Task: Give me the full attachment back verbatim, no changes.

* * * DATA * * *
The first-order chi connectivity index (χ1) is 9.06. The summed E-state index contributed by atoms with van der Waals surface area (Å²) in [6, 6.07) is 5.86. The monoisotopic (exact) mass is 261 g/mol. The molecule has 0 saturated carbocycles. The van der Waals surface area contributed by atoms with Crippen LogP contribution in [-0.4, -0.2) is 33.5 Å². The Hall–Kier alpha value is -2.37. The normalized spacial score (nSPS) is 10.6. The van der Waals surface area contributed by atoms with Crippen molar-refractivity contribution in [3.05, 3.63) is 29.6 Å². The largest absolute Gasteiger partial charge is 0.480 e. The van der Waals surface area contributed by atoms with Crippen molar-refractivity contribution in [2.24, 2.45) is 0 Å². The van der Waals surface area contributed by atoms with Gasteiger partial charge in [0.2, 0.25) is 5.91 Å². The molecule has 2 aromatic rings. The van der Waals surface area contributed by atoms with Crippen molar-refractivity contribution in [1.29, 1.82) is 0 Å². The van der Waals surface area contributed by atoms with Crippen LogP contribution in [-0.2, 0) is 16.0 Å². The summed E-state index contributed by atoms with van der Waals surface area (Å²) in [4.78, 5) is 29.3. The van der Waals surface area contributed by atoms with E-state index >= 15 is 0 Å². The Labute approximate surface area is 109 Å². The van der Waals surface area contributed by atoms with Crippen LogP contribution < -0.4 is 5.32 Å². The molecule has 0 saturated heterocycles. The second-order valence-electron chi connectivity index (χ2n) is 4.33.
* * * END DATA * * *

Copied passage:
The first-order chi connectivity index (χ1) is 9.06. The summed E-state index contributed by atoms with van der Waals surface area (Å²) in [6, 6.07) is 5.86. The monoisotopic (exact) mass is 261 g/mol. The molecule has 0 saturated carbocycles. The van der Waals surface area contributed by atoms with Crippen LogP contribution in [-0.4, -0.2) is 33.5 Å². The Hall–Kier alpha value is -2.37. The normalized spacial score (nSPS) is 10.6. The van der Waals surface area contributed by atoms with Crippen molar-refractivity contribution in [3.05, 3.63) is 29.6 Å². The largest absolute Gasteiger partial charge is 0.480 e. The van der Waals surface area contributed by atoms with Crippen molar-refractivity contribution in [2.24, 2.45) is 0 Å². The van der Waals surface area contributed by atoms with Gasteiger partial charge in [0.2, 0.25) is 5.91 Å². The molecule has 2 aromatic rings. The van der Waals surface area contributed by atoms with Crippen molar-refractivity contribution in [1.29, 1.82) is 0 Å². The van der Waals surface area contributed by atoms with Crippen LogP contribution in [-0.2, 0) is 16.0 Å². The summed E-state index contributed by atoms with van der Waals surface area (Å²) in [4.78, 5) is 29.3. The van der Waals surface area contributed by atoms with E-state index >= 15 is 0 Å². The Labute approximate surface area is 109 Å². The van der Waals surface area contributed by atoms with Crippen LogP contribution < -0.4 is 5.32 Å². The molecule has 0 saturated heterocycles. The second-order valence-electron chi connectivity index (χ2n) is 4.33.